If we for a second assume we are not in the business of selling rooms… what are we in? I.e. what if we took a step back and we changed our mindsets.. Like Domino’s, what if stopped focusing on what we do, and started focusing on how we do it. Not just the services we offer, but how we deliver that service.
So...for the next few minutes let us take a step back and ask oursevles… “What does a hotel do”?
Most companies only have one product or service. Hotels… not quite… hotels deliver hundreds of services and products, with each guest choosing a different combination of them:
From one guest who emails the concierge for dinner reservations three months before arrival, to a guest that loves to have extra pillows on their bed and countless towels in their bathroom, to another guest who always happens to leave a little present behind for the lost and found.
That is the thing about hotels, hotels are like mini cities. And they are the most complex of systems and to run a hotel, you need all of your departments working in perfect unison. Like an orchestra who, only in perfect tandem, can play a symphony than no one individual can.
So why is it that we are failing so badly today?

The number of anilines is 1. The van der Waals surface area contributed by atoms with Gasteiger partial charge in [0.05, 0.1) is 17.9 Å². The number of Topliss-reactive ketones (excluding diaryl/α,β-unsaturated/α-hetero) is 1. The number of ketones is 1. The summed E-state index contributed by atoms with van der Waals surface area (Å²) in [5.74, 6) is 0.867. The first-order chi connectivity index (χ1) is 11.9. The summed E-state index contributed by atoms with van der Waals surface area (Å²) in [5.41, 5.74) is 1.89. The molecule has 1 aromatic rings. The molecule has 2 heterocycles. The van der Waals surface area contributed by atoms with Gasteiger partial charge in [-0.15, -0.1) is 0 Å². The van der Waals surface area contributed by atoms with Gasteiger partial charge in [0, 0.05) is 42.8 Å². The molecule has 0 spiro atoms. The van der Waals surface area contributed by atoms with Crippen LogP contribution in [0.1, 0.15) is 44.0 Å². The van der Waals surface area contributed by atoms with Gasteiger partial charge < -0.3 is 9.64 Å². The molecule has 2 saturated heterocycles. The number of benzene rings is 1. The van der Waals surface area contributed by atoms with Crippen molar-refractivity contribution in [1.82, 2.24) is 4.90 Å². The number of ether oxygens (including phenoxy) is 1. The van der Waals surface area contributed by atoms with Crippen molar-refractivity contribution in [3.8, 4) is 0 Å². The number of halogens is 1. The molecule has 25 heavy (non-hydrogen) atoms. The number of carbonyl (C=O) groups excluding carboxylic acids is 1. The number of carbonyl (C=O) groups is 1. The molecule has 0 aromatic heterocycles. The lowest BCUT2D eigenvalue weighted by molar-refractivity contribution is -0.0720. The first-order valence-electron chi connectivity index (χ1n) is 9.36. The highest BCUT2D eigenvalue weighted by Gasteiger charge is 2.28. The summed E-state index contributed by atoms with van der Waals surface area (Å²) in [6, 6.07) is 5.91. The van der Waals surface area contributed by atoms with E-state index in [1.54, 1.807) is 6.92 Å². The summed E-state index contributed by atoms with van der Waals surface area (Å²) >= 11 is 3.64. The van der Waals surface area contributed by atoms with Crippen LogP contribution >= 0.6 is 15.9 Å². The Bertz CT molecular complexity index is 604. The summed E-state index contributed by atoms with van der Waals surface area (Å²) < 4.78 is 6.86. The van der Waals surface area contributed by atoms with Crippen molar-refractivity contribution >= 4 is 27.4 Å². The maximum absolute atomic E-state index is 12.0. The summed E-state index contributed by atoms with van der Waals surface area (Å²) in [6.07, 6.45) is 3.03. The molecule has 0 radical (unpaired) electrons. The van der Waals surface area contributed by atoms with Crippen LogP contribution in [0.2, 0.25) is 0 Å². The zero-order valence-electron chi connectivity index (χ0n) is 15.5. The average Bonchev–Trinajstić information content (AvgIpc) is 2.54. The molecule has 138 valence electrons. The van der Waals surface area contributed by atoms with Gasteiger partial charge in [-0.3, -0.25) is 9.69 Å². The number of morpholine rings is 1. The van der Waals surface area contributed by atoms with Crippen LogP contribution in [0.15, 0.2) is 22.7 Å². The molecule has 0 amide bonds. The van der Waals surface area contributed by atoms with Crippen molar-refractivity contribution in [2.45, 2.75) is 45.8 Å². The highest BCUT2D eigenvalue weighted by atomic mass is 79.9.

Well over the last decade, technology and the internet has revolutionized the world of hotel distribution… how we find and book hotels has fundamentally changed… BUT the same cannot be said of how hotels actually work.
When it comes to the actual operation… the thing that we actually are… the experience that a guest books for… not much has changed.
If anything, technology has made it worse. The current technology stack has been generally built with a single department in mind, rather than the entire hotel. And so coordination happens in very dated methods with silos of technology, date and processes in each department, making it very hard to orchestrate the guest experience.
And with the addition of guest facing technology, we have even more disparate systems, which exacerbates the problem. Hotel staff are literally doing backflips just to stay coordinated, just to deliver service.
What’s the result?
We are failing our guests, and we have fallen behind as an industry in embracing technology that fits the needs of today’s customer and service model/
All the while, Airbnb and alternative lodging solutions are challenging over ⅓ of Americans to ask the question of what it really means to be a “hotel”... And doing it well with an average satisfaction rate as high as 90%!
So… what does a hotel mean to you? Why do you stay in hotels?...